By Khalid Noor, 2022.

The purpose of a plan is often understated and not given enough credence. Plans are put in place to provide structure and balance. With many things, plans are the facilitator for success to occur. In fact, it is quite easy to progress without a plan, however the outcome more than likely would be less than satisfactory. However, a well organised construction plan can save time and money.

Plans generally follow stages and/or timeframes. Stages could be parts of a plan that are divided and are followed sequentially in order to reach an end goal. The time frame provides a clear indication of when the content of the plan needs to be completed. 

Planning is also an important concept in work life as well. No matter the industry, the crucial nature of plans means that they must be a staple in workdays. The construction industry is no different in this regard.

As it is one of the largest in Australia, it is no secret that the construction industry puts significant emphasis upon planning in general. After all, with such a deep hand in infrastructure and the ability to impact the quality and safety of life for people, it is no wonder that planning is given special importance.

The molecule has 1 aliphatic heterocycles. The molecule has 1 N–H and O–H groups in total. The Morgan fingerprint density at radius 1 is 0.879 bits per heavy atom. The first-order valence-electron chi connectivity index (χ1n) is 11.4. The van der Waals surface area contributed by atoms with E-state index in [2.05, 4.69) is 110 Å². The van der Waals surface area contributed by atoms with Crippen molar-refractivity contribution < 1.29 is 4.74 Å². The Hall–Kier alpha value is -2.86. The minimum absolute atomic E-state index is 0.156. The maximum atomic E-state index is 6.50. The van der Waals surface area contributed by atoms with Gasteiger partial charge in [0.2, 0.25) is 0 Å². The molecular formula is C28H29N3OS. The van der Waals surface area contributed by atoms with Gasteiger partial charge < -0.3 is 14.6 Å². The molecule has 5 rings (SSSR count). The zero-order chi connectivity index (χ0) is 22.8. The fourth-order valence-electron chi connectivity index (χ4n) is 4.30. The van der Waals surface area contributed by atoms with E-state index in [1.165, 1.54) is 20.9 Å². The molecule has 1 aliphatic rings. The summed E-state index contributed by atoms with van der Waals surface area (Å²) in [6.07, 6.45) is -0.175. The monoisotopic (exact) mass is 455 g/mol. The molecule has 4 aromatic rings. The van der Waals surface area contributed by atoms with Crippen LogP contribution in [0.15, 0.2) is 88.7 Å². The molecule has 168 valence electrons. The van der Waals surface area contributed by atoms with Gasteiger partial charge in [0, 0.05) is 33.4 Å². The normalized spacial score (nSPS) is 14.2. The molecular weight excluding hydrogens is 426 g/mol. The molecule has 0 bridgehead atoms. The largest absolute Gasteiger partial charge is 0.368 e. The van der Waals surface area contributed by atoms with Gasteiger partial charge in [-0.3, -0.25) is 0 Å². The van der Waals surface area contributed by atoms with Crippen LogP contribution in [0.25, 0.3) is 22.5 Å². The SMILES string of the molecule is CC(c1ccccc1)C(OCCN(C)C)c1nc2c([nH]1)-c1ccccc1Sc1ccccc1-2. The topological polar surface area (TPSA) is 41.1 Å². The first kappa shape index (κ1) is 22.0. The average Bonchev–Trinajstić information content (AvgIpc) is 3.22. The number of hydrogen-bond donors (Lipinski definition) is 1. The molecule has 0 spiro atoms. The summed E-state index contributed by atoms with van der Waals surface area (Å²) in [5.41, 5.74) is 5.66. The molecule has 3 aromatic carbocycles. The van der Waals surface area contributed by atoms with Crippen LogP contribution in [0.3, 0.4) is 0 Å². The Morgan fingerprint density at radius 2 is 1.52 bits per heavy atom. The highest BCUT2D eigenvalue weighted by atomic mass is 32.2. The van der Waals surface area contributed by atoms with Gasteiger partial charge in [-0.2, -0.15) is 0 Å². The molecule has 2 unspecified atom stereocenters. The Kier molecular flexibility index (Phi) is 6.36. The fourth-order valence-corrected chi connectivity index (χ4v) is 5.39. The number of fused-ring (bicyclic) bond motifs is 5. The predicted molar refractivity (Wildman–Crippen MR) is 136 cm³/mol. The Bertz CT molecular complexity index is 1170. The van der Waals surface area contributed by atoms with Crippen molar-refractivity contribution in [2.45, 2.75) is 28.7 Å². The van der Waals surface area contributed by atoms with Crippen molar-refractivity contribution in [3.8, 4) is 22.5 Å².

In the delivery of building and construction, projects are undertaken, and will feature plans as the basis for performing works. The reasoning is that it makes it easier to see out the project life cycle. 

Plans of this nature are handled by construction managers. construction managers plan, organise, direct, control and coordinate construction of civil engineering and building projects, and the physical and human resources involved in the construction process. Some of the tasks defined include:

  • Coordinating labour resources, and procurement and delivery of materials, plant and equipment
  • Consulting with Architects, Engineering Professionals and other professionals, and Technical and Trades Workers
  • Negotiating with building owners, property developers and subcontractors involved in the construction process to ensure projects are completed on time and within budget
  • Preparing tenders and contract bids
  • Operating and implementing coordinated work programs for sites

Two critical factors that construction plans are based upon include time and money. You could argue that these two factors are head and shoulders above other factors of consideration when developing a construction plan. In terms of time, it is important for construction projects to follow strict timelines so as to deliver projects on time and avoid making a significant impact on society.